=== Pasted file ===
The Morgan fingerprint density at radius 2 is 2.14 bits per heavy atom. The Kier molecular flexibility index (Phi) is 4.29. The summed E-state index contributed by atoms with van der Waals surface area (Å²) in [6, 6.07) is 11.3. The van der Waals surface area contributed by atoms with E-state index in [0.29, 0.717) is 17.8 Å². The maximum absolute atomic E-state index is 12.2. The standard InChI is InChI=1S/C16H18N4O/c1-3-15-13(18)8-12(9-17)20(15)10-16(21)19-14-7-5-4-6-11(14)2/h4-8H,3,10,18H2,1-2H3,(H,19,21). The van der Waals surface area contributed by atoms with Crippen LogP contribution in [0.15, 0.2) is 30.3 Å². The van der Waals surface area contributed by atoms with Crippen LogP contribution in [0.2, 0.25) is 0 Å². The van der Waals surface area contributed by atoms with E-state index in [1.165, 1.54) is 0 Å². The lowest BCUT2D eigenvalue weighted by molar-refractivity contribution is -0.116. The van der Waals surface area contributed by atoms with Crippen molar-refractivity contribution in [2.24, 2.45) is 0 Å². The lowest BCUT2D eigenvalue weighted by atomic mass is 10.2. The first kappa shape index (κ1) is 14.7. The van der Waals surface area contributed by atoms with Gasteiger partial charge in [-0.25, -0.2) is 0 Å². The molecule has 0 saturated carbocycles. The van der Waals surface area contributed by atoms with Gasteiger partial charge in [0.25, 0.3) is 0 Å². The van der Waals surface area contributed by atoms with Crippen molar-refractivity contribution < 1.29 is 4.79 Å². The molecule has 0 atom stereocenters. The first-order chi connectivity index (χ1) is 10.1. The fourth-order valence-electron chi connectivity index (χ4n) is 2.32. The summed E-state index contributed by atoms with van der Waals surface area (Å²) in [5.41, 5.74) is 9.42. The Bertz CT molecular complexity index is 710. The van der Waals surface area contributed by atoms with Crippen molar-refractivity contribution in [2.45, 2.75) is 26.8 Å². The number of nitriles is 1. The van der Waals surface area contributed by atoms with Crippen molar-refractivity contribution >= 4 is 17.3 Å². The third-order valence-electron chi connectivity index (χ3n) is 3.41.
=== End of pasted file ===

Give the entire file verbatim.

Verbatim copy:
The Morgan fingerprint density at radius 2 is 2.14 bits per heavy atom. The Kier molecular flexibility index (Phi) is 4.29. The summed E-state index contributed by atoms with van der Waals surface area (Å²) in [6, 6.07) is 11.3. The van der Waals surface area contributed by atoms with E-state index in [0.29, 0.717) is 17.8 Å². The maximum absolute atomic E-state index is 12.2. The standard InChI is InChI=1S/C16H18N4O/c1-3-15-13(18)8-12(9-17)20(15)10-16(21)19-14-7-5-4-6-11(14)2/h4-8H,3,10,18H2,1-2H3,(H,19,21). The van der Waals surface area contributed by atoms with Crippen LogP contribution in [0.15, 0.2) is 30.3 Å². The van der Waals surface area contributed by atoms with Crippen LogP contribution in [0.2, 0.25) is 0 Å². The van der Waals surface area contributed by atoms with E-state index in [1.165, 1.54) is 0 Å². The lowest BCUT2D eigenvalue weighted by molar-refractivity contribution is -0.116. The van der Waals surface area contributed by atoms with Crippen molar-refractivity contribution in [2.24, 2.45) is 0 Å². The lowest BCUT2D eigenvalue weighted by atomic mass is 10.2. The first kappa shape index (κ1) is 14.7. The van der Waals surface area contributed by atoms with Gasteiger partial charge in [-0.25, -0.2) is 0 Å². The molecule has 0 saturated carbocycles. The van der Waals surface area contributed by atoms with Gasteiger partial charge in [0.25, 0.3) is 0 Å². The van der Waals surface area contributed by atoms with Crippen molar-refractivity contribution < 1.29 is 4.79 Å². The molecule has 0 atom stereocenters. The first-order chi connectivity index (χ1) is 10.1. The fourth-order valence-electron chi connectivity index (χ4n) is 2.32. The summed E-state index contributed by atoms with van der Waals surface area (Å²) in [5.41, 5.74) is 9.42. The Bertz CT molecular complexity index is 710. The van der Waals surface area contributed by atoms with Crippen molar-refractivity contribution in [2.45, 2.75) is 26.8 Å². The number of nitriles is 1. The van der Waals surface area contributed by atoms with Crippen molar-refractivity contribution >= 4 is 17.3 Å². The third-order valence-electron chi connectivity index (χ3n) is 3.41.